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What is it?

​Diabetic retinopathy is a condition that affects the blood vessels in the retina, the light-sensitive tissue at the back of the eye. It is a complication of diabetes mellitus, a disease in which the body's ability to produce or use insulin is impaired. Insulin is a hormone that helps the body use glucose for energy.


Causes of Diabetic Retinopathy

The exact cause of diabetic retinopathy is unknown, but it is thought to be caused by high blood sugar levels. High blood sugar levels can damage the blood vessels in the retina, causing them to leak blood and fluid. This can lead to vision loss.

Symptoms of Diabetic Retinopathy

In the early stages of diabetic retinopathy, there may be no symptoms. As the disease progresses, you may experience:

  • Blurred vision

  • Floaters

  • Dark spots in your vision

  • Pain in your eyes

  • Sensitivity to light

Diagnosis of Diabetic Retinopathy

Diabetic retinopathy is diagnosed by an eye doctor during a comprehensive eye exam. The eye doctor will look at your retina and ask you about your symptoms. They may also perform tests, such as an ophthalmoscopy, to confirm the diagnosis.

Treatment of Diabetic Retinopathy

There is no cure for diabetic retinopathy, but there are treatments that can help to prevent vision loss. Treatment options for diabetic retinopathy include:

  • Eye drops: Eye drops that lower blood sugar levels can help to slow the progression of diabetic retinopathy.

  • Laser treatment: Laser treatment can be used to seal leaking blood vessels in the retina. This can help to prevent vision loss.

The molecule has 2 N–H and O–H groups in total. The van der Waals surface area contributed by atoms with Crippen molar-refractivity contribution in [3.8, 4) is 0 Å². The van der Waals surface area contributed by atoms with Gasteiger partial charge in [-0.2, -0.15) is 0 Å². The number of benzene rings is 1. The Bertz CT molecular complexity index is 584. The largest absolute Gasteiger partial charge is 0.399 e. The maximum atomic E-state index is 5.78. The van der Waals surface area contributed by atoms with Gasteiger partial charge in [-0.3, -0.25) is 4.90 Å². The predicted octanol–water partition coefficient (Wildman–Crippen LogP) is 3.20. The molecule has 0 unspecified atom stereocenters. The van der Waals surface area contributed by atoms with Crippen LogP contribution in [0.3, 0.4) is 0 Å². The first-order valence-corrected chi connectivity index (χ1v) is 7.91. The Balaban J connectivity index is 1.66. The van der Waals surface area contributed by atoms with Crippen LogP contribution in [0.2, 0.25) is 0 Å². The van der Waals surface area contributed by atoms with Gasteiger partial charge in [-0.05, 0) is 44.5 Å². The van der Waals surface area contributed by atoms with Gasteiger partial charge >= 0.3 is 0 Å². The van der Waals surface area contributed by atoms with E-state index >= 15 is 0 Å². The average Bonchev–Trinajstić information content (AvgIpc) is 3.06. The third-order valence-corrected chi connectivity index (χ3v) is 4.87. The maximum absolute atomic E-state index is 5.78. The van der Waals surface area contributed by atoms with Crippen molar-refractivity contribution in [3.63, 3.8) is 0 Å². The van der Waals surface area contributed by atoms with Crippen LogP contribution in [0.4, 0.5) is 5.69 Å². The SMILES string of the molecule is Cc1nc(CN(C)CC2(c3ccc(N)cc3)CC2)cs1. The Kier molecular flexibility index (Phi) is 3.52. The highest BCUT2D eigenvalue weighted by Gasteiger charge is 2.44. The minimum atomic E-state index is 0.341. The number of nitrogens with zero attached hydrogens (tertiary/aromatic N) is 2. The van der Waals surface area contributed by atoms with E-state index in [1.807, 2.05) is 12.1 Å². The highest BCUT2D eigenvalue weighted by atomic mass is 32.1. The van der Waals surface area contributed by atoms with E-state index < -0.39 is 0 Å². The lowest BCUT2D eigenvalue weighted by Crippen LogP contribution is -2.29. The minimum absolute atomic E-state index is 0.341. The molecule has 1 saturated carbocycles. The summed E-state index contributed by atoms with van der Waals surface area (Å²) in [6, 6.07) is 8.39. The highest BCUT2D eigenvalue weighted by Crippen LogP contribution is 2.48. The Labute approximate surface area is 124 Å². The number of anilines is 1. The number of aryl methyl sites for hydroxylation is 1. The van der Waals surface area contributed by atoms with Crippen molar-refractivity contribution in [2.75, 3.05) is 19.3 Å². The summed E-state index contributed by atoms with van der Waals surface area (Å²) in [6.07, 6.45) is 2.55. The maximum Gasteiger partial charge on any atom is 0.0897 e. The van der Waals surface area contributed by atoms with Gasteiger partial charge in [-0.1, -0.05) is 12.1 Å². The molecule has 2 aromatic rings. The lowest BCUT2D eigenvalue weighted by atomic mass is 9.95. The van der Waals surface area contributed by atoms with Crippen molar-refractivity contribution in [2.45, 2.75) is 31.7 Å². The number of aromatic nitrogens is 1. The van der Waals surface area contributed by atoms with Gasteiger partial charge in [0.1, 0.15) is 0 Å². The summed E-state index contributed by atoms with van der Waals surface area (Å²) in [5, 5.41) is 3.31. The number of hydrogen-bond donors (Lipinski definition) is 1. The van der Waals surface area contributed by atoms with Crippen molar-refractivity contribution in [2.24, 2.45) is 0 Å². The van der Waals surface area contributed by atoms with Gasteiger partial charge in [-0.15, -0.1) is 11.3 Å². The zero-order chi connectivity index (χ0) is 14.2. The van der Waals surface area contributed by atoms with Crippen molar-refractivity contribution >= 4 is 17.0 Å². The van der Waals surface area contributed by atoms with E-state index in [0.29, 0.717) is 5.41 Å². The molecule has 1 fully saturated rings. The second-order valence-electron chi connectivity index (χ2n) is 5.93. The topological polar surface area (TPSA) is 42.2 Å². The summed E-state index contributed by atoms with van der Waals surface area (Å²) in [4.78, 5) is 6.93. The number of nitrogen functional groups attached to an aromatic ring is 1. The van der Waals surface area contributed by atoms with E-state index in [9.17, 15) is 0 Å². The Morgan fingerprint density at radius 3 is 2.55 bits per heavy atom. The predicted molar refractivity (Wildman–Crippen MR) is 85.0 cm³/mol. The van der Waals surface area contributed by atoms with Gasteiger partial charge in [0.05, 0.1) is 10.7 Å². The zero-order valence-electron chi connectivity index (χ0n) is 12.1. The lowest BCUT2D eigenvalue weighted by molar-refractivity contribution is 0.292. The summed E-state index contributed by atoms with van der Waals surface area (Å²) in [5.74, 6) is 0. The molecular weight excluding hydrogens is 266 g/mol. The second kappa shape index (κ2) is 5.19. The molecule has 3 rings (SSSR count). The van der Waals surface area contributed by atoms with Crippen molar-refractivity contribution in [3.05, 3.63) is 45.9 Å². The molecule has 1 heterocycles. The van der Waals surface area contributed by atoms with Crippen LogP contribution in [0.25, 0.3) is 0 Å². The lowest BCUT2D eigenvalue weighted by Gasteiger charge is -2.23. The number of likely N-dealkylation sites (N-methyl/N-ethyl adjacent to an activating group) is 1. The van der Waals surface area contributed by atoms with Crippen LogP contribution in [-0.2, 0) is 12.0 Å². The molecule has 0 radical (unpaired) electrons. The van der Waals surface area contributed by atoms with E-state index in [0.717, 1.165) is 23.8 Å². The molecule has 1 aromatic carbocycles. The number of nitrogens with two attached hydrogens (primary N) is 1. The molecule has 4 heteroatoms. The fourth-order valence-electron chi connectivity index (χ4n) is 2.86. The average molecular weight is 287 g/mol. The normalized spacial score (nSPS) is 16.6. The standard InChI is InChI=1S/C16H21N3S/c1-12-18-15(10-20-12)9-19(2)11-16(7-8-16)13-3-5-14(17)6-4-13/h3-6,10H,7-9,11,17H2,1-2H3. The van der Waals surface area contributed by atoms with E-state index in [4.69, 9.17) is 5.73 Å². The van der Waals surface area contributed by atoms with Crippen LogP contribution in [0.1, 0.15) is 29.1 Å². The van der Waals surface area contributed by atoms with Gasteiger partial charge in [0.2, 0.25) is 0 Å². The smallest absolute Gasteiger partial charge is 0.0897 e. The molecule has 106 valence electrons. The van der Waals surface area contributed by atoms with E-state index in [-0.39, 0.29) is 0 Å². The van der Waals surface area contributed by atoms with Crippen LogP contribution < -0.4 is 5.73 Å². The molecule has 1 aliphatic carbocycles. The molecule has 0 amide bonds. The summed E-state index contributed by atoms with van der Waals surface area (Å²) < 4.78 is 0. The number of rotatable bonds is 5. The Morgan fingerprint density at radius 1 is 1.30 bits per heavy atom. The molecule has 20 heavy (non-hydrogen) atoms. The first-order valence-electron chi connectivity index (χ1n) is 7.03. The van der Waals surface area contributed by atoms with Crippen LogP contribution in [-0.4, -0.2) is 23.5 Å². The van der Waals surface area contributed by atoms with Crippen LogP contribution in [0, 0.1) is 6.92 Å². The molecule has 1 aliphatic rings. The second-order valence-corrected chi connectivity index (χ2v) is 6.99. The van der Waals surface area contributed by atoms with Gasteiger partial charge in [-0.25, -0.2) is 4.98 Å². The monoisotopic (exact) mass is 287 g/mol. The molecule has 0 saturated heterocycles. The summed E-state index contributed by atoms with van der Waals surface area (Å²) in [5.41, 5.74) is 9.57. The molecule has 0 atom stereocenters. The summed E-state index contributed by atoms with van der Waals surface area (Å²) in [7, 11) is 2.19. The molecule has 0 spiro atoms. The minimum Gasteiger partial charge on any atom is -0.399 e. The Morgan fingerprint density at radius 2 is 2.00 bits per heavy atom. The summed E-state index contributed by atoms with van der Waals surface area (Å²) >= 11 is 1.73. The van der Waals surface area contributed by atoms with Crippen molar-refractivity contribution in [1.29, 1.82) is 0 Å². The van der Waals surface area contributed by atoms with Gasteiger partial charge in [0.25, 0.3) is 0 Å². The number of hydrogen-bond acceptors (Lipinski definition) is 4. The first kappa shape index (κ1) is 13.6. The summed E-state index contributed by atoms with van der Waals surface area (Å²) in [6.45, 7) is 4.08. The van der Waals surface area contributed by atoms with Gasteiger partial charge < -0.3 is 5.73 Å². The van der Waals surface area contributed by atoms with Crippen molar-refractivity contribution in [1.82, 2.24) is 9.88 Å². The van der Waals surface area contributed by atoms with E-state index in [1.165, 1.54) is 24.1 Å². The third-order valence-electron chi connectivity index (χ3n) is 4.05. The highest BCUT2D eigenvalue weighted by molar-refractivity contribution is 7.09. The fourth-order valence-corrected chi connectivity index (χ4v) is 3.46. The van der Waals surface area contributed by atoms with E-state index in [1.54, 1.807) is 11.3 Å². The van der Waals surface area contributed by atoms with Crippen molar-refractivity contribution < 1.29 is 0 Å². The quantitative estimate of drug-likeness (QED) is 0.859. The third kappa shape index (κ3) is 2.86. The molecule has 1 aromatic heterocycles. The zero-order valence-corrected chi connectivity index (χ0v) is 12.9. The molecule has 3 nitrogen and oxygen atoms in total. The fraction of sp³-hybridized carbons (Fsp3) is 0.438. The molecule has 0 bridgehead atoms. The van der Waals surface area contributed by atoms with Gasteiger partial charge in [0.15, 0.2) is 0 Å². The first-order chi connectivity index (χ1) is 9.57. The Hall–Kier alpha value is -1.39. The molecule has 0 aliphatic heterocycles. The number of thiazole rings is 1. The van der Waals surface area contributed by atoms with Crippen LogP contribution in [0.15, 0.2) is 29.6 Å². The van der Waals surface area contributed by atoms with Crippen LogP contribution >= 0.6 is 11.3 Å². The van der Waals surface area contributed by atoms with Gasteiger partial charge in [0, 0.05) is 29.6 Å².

• Surgery: In some cases, surgery may be necessary to treat diabetic retinopathy. This is usually only done if other treatments have not been effective.

Prevention of Diabetic Retinopathy

There is no sure way to prevent diabetic retinopathy, but there are some things you can do to reduce your risk, including:

  • Control your blood sugar levels: The best way to prevent diabetic retinopathy is to control your blood sugar levels. This can be done by eating a healthy diet, exercising regularly, and taking medication as prescribed by your doctor.

  • Get regular eye exams: People with diabetes should get regular eye exams, even if they have no symptoms. This is important because diabetic retinopathy can often be detected early, when it is easier to treat.



skilled ophthalmologists with a wide range of experience in treating a variety of eye conditions. They are committed to providing personalized, high-quality care.

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East Florida Eye Institute is a leading provider of diabetic retinopathy care in Stuart and Port St. Lucie. Our team of experienced ophthalmologists is dedicated to providing our patients with the highest quality care. We offer a wide range of treatment options for diabetic retinopathy, and we work with each patient to develop a treatment plan that meets their individual needs.

If you are concerned about diabetic retinopathy, please schedule an appointment with one of our ophthalmologists. We will be happy to answer your questions and discuss your treatment options.

Call us today to schedule an appointment!

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